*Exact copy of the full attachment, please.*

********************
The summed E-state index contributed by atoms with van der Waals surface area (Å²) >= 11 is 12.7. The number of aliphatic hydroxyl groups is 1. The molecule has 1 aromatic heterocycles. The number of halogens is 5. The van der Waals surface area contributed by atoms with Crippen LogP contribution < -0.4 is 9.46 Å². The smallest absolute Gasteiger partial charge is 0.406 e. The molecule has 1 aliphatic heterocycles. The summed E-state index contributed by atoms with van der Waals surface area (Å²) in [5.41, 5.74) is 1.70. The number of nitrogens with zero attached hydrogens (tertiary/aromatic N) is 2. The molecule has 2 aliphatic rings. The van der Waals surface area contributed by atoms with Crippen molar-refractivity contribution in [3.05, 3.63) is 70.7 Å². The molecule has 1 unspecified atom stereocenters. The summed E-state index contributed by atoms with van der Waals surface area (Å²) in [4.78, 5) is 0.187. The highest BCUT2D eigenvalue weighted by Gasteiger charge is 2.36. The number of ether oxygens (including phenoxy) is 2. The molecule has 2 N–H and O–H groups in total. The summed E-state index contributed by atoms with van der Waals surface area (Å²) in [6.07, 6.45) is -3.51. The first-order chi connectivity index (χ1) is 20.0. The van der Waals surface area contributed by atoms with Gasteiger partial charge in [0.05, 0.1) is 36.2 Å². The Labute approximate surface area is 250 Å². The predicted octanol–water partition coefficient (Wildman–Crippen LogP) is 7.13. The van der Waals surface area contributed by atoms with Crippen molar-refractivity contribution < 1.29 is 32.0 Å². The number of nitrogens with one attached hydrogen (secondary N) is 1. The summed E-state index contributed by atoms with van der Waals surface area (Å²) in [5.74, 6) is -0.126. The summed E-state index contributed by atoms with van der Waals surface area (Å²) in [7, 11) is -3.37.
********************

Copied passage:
The summed E-state index contributed by atoms with van der Waals surface area (Å²) >= 11 is 12.7. The number of aliphatic hydroxyl groups is 1. The molecule has 1 aromatic heterocycles. The number of halogens is 5. The van der Waals surface area contributed by atoms with Crippen LogP contribution < -0.4 is 9.46 Å². The smallest absolute Gasteiger partial charge is 0.406 e. The molecule has 1 aliphatic heterocycles. The summed E-state index contributed by atoms with van der Waals surface area (Å²) in [5.41, 5.74) is 1.70. The number of nitrogens with zero attached hydrogens (tertiary/aromatic N) is 2. The molecule has 2 aliphatic rings. The van der Waals surface area contributed by atoms with Crippen molar-refractivity contribution in [3.05, 3.63) is 70.7 Å². The molecule has 1 unspecified atom stereocenters. The summed E-state index contributed by atoms with van der Waals surface area (Å²) in [4.78, 5) is 0.187. The highest BCUT2D eigenvalue weighted by Gasteiger charge is 2.36. The number of ether oxygens (including phenoxy) is 2. The molecule has 2 N–H and O–H groups in total. The summed E-state index contributed by atoms with van der Waals surface area (Å²) in [6.07, 6.45) is -3.51. The first-order chi connectivity index (χ1) is 20.0. The van der Waals surface area contributed by atoms with Gasteiger partial charge in [0.05, 0.1) is 36.2 Å². The Labute approximate surface area is 250 Å². The predicted octanol–water partition coefficient (Wildman–Crippen LogP) is 7.13. The van der Waals surface area contributed by atoms with Crippen molar-refractivity contribution < 1.29 is 32.0 Å². The number of nitrogens with one attached hydrogen (secondary N) is 1. The summed E-state index contributed by atoms with van der Waals surface area (Å²) in [5.74, 6) is -0.126. The summed E-state index contributed by atoms with van der Waals surface area (Å²) in [7, 11) is -3.37.